KYSO Flash
Knock-Your-Socks-Off Art and Literature
Issue 6: Fall 2016
Nonfiction: 469 words

Ekphrastic Elastic: The Literate Palette

by Jack Cooper, Co-Editor

An astute reader, meaning anyone who so much as clicks on KYSO Flash, will quickly see that this issue (KF-6) is virtually painted with ekphrastic writing, a genre included only three times before in this journal.1 By tradition, each author carefully observed the visual art, imagined a context for its contents, and walked away changed, just like most of us when we avail ourselves of great artwork.

The word ekphrastic itself means “description” in Greek.

“Ekphrasis during the Greek period included descriptions of...battle implements, as well as fine clothing, household items of superior craftsmanship (urns, cups, baskets), and exceptionally splendid buildings.”2

Today, the genre usually refers to poems inspired by works of visual art. The Poetry Foundation defines ekphrastic poetry this way:

“...a vivid description of a scene or, more commonly, a work of art. Through the imaginative act of narrating and reflecting on the ‘action’ of a painting or sculpture, the poet may amplify and expand its meaning.”3

KYSO Flash—being more flashy, you might say—expands the term to “ekphrastic writing,” allowing room for an ekphrastic elastic of essays, memoir, and, of course, flash fiction. We agree with the Greeks, the genre could be stretched in the art direction, too, with writing prompted by videos, dance, music, sculpture, and so forth, if not flower arranging, beadwork, and cake decorating, but then, why not?

Ekphrastic writing, in general, is a perfect fit for a trans-disciplinary, online journal like ours with its assortment of visual images ranging from cartoons to fine arts. The journal can easily accommodate the added space and length of such works and, more important, can reproduce the art’s vibrant palette without expensive, eco-ravaging, six-color presses and glossy paper.

At a literary journal, of course, the writing comes first, and must be evocative, fresh, and, well, literate. The primacy of the writing is notably apparent in the work of our featured “ekphrasticator,” Charles D. Tarlton, when he writes about Richard Diebenkorn’s “blank and unbesmirched” Ocean Park No. 109:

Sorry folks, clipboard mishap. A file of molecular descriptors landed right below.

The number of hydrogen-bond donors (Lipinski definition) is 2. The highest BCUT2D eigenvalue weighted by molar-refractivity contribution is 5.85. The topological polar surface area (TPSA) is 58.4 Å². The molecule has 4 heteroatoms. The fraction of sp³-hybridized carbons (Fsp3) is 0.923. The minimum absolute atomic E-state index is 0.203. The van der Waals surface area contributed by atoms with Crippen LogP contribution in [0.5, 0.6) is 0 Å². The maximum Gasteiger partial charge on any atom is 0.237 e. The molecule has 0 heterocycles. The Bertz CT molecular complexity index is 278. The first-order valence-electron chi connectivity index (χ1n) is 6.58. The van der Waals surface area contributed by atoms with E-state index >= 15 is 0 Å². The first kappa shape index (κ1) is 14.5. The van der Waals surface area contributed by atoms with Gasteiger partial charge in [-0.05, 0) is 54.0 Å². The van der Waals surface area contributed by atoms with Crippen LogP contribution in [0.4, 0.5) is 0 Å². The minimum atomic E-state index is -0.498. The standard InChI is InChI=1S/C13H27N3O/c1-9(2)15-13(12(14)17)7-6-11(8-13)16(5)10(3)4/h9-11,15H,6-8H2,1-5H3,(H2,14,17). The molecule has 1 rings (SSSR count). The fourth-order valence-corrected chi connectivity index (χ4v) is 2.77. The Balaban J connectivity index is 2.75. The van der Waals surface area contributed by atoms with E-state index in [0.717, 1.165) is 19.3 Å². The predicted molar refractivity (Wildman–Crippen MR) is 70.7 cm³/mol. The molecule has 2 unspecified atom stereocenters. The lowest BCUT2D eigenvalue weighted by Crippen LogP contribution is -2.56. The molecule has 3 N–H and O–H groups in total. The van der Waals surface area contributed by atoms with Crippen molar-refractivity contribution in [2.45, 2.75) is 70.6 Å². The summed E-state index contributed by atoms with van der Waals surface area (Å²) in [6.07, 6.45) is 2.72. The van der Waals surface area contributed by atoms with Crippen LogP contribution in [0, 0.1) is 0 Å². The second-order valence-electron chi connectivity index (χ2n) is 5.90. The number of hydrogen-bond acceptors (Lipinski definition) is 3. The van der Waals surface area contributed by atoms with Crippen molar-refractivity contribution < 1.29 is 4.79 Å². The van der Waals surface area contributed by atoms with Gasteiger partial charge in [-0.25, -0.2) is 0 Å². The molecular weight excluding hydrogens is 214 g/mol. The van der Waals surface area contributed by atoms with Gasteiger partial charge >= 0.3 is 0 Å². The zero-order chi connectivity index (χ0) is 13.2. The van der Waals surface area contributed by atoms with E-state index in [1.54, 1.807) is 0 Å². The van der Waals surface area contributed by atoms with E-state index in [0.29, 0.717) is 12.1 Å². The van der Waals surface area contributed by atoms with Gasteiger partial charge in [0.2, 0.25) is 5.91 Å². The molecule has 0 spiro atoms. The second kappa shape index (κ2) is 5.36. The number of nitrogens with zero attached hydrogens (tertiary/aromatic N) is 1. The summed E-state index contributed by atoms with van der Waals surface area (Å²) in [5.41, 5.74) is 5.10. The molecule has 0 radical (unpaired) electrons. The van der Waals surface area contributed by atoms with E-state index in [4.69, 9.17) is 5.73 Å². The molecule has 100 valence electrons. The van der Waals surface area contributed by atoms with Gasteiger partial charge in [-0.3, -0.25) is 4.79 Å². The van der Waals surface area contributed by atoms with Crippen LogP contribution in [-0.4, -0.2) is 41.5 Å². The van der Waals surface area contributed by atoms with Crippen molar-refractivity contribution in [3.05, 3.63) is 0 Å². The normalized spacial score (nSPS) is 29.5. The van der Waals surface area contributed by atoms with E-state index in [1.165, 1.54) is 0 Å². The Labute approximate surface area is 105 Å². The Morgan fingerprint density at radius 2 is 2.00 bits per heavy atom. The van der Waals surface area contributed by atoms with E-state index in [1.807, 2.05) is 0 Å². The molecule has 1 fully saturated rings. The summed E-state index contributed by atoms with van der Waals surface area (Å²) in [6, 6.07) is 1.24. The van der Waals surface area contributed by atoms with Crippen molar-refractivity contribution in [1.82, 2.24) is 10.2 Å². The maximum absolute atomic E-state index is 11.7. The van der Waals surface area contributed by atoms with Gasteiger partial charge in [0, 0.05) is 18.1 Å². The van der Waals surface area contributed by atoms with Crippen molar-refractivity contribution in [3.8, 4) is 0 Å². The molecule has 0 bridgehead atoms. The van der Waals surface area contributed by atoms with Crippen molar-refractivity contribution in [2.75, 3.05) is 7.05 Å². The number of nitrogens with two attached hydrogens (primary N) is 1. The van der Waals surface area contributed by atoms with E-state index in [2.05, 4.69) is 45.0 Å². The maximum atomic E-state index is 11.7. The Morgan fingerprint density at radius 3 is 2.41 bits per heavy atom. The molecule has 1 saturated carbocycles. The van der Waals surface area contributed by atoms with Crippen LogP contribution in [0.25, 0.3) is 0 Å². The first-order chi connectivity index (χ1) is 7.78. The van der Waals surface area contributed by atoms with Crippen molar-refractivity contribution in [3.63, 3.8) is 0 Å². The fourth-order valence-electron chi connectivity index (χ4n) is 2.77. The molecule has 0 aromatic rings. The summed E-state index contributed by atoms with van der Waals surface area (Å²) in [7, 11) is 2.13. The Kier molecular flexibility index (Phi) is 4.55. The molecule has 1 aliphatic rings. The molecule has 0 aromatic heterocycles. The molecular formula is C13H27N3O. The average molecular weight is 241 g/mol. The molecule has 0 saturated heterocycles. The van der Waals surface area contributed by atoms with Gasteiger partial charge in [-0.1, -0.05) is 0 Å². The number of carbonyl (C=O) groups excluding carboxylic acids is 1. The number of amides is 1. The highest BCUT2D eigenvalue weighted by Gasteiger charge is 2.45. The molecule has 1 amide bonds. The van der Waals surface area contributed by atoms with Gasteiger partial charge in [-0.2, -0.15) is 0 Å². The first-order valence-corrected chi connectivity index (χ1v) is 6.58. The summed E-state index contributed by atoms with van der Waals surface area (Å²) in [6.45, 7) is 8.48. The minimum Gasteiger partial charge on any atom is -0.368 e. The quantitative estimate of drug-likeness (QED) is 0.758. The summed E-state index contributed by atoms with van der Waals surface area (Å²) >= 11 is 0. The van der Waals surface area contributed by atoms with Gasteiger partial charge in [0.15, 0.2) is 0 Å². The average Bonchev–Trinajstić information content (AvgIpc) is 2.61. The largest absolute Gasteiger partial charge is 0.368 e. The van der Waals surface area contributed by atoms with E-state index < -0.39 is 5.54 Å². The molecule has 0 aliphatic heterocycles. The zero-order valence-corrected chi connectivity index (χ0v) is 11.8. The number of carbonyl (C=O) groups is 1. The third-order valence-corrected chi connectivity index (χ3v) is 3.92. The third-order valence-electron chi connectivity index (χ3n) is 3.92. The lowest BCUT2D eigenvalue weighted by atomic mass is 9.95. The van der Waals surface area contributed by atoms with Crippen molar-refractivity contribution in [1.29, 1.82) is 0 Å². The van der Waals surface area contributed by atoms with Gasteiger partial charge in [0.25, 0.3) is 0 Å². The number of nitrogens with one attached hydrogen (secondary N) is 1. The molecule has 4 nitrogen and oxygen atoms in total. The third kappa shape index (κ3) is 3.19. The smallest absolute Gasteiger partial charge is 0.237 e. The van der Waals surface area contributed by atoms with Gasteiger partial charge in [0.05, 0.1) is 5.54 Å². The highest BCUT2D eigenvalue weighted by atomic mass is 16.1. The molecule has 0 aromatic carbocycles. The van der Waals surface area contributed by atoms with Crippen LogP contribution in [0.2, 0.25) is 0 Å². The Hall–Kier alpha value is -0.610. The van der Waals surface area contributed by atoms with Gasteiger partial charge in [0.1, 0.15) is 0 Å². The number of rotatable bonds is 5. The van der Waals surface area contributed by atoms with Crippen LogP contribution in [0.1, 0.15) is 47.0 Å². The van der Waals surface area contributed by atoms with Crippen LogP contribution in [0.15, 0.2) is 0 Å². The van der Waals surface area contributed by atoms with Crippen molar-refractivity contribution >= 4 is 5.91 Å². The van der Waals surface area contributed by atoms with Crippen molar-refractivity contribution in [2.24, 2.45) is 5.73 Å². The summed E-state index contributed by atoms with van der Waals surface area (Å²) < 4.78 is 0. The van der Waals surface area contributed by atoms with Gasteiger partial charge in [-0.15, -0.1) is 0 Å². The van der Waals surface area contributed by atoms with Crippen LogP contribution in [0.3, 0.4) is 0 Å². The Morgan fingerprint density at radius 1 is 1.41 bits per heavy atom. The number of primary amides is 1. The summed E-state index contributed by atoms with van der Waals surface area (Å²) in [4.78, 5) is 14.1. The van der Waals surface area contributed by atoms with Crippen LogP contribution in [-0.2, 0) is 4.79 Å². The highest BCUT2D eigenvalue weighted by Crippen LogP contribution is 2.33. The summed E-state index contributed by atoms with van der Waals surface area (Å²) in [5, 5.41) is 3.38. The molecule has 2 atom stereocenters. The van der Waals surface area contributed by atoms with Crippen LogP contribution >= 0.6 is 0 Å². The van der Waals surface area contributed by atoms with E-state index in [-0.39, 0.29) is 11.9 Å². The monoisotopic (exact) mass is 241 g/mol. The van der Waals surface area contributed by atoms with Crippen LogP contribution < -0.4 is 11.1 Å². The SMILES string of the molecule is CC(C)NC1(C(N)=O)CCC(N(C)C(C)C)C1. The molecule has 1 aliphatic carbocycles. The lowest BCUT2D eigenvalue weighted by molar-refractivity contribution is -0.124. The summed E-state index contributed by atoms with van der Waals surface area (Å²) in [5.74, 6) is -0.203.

the point of this one
is erasure (nothing’s left
of any patterns
but their faint pastel shadows)...

So, even erased art becomes an inspiration, with some compelling and, in Tarlton’s case, always informative writing.

We invite you to begin your tour of our latest exhibits with the first of six ekphrastic works by Tarlton: John Constable’s Branch Hill Pond, Hampstead Heath.



1. Nuala Ní Chonchúir’s micro-fiction Vincent in the Yellow House (inspired by Vincent van Gogh’s painting The Yellow House)

Alexis Rhone Fancher’s poem Staying Put (after Edward Hopper’s painting A Woman In The Sun, 1961)

Deborah Guzzi’s haibun story A Missive from Genevieve (after the painting Madame Récamier by Jacques-Louis David)

Ginna Wilkerson’s flash memoir inspired by an iconic photograph: Fat Girl Yawning, by Diane Arbus (1960)

2. Ekphrasis: Poetry Confronting Art at (1 February 2005)

3. Glossary definition of ekphrastic poetry at The Poetry Foundation

Jack Cooper’s
Issue 6, Fall 2016
Portrait of Jack Cooper, by Daniela Le Roy
Photo by Daniela Le Roy

first formal collection of poetry, Across My Silence, was published by World Audience, Inc. (New York, NY, 2007). His work has been nominated four times for a Pushcart Prize and chosen as a finalist in North American Review’s 2011 James Hearst Poetry Prize and in the 2014 Eco Arts Award in Creative Excellence. His micro-fiction “Options” won first place in the Flash Fiction Chronicles String-of-10-SEVEN Contest in 2015.

Cooper’s poetry and/or flash fiction and mini-plays have appeared in Slant, Bryant Literary Review, Connecticut River Review, The South Dakota Review, The Evansville Review, North American Review, The MacGuffin, and many other publications.

His play That Perfect Moment, co-written with Charles Bartlett, was a headliner at the NOHO Arts Center in North Hollywood, California, and The Little Victory in the 2009-10 seasons.

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